Another view – Cheryl Wilkie: Four steps to respond to the opiate crisis


April 15. 2018 10:00 PM

I am grateful that President Donald Trump visited New Hampshire to unveil his plan on how to resolve the opiate epidemic. It affects us all. Beyond the pipes, the national media and the standing ovations and promises made, my sincere hope is that the next steps will include a rapid and substantial inflow of specific resources to New Hampshire.

The president's promise that we would put an end to the scourge of drug addiction in America once and for all by being hard, intelligent, kind and loving resonated with me and my team. I hope it meets the help we need in Farnum and in the entire treatment community in the state. The President stressed the need to address the treatment, the prescription drug policy, the stricter application of the law and the improvement of deterrence efforts. We appreciate that you are directing this conversation.

This is not a partisan theme; It is not a political problem. This is a problem of humanity and it is important to act now. After listening to President Trump's message, I respectfully suggest four areas where more resources could have an immediate impact.

Treatment and training personnel: Many substance abuse providers can not pay the salaries of medical personnel that are essential for treatment. These men and women are essential, but they come with high staff costs.

And although there are jobs available, finding qualified counselors and treatment experts is a challenge. We need a program to accelerate and fund the training of treatment providers to meet the growing demand from the public. We need to see this as a plan to tackle addiction with an investment that thinks long-term.

Narcan: This life-saving medication reverses the effects of an overdose. It saves lives, but at $ 150 per dose, it's prohibitively expensive. We applaud that Narcan is available free of charge in schools and on college campuses, and we support the proposal to fund Narcan at the federal level for law enforcement. We should extend that approach to the first responders and treatment providers such as Farnum.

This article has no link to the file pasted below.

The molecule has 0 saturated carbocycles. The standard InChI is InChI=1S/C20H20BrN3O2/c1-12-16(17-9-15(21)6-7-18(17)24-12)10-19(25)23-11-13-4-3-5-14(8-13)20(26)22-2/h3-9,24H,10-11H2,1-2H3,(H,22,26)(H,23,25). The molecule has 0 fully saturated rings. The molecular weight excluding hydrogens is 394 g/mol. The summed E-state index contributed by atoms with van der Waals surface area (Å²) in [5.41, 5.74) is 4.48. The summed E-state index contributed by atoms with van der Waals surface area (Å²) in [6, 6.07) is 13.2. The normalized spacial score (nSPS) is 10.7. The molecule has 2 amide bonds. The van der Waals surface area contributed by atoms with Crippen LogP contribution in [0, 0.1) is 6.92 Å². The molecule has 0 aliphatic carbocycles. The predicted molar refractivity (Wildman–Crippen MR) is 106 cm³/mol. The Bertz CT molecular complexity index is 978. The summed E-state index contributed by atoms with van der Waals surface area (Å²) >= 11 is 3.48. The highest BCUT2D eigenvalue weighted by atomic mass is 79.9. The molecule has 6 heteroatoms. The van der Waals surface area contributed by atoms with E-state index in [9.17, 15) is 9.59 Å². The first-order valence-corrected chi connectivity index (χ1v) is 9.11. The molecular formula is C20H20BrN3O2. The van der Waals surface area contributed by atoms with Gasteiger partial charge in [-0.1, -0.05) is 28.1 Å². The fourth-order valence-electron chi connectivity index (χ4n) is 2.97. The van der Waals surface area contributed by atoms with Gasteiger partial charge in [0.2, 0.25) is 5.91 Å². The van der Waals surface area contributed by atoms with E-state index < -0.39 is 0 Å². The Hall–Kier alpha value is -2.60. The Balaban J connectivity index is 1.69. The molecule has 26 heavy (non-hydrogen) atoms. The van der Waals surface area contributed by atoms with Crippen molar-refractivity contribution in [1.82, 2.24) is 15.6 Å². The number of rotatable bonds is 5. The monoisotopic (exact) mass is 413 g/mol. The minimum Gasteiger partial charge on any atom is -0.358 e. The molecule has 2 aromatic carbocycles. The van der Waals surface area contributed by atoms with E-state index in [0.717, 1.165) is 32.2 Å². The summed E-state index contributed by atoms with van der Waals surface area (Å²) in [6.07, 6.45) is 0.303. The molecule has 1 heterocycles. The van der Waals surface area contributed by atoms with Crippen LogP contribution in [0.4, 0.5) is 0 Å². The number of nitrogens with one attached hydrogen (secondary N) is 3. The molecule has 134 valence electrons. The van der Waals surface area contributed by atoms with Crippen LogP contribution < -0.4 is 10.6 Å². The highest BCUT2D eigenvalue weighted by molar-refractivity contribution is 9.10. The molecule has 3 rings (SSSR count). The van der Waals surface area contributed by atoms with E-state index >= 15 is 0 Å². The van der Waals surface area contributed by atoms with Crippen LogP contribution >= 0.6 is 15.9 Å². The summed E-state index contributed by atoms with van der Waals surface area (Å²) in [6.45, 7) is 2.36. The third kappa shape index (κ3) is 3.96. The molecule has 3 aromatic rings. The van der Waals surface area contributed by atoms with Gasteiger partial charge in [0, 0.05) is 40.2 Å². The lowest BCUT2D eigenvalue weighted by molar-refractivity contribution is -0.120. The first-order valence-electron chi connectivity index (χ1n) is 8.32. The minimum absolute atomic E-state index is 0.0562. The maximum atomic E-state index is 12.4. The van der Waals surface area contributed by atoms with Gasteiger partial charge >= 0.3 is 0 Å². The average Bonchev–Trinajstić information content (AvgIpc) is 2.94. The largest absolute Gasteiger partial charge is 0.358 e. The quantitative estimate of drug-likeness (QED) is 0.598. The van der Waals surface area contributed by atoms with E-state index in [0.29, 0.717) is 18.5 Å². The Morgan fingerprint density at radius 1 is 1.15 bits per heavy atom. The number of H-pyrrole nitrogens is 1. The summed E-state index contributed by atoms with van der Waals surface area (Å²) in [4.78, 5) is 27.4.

Increase Medicaid reimbursement: New Hampshire needs to protect this vital program and recognize that current reimbursement rates for substance abuse treatment are very low, they do not come close to covering the actual cost of treatment. Facilities like Farnum must find other sources of income because this current rate is unsustainable.

This is an important reason why so many treatment providers struggle to stay open. In January 2019, when all Medicaid clients are removed from the exchange and placed in the total Medicaid population, the treatment reimbursement rate will be $ 162.50. BDAS pays $ 140 per day. However, the cost of running a program is approximately $ 275 per day for housing and $ 425 per day for detoxification. The financial deficit is huge and unsustainable.

Increase financial aid for treatment: There is a constant struggle for those who need treatment but can not afford it, many do not qualify for state aid and do not have insurance. We should provide financial badistance to help fund treatment for men and women who would otherwise be rejected for lack of resources. Most treatment centers offer financial help, but there are limits. We need resources to fund the operations of all the treatment centers around New Hampshire and beyond.

Hope for New Hampshire is a perfect example of a facility that does a good job as it struggles to finance its operations. The state intervened, but we need sustainable financing.

Farnum is doing his part. In the last three years, Farnum has rapidly expanded its available beds, more than double the space for 140 beds. Our administrators have opened and expanded an installation in Franklin. Farnum Center has expanded the treatment with Suboxone, with more providers and more customer openings. Farnum has extended the hours to help families through the Intensive Outpatient Program at night. Our business model combines insurance coverage, state funds, private fundraising and collaboration. But costs are rising, demand is increasing and badistance from the state and federal government does not increase to meet this demand. We need help and we need it immediately. The treatment works, but it can not be unattainable for those who need it if we are really going to respond to this epidemic.


Cheryl Wilkie is the director of operations for Farnum in Manchester and Franklin.

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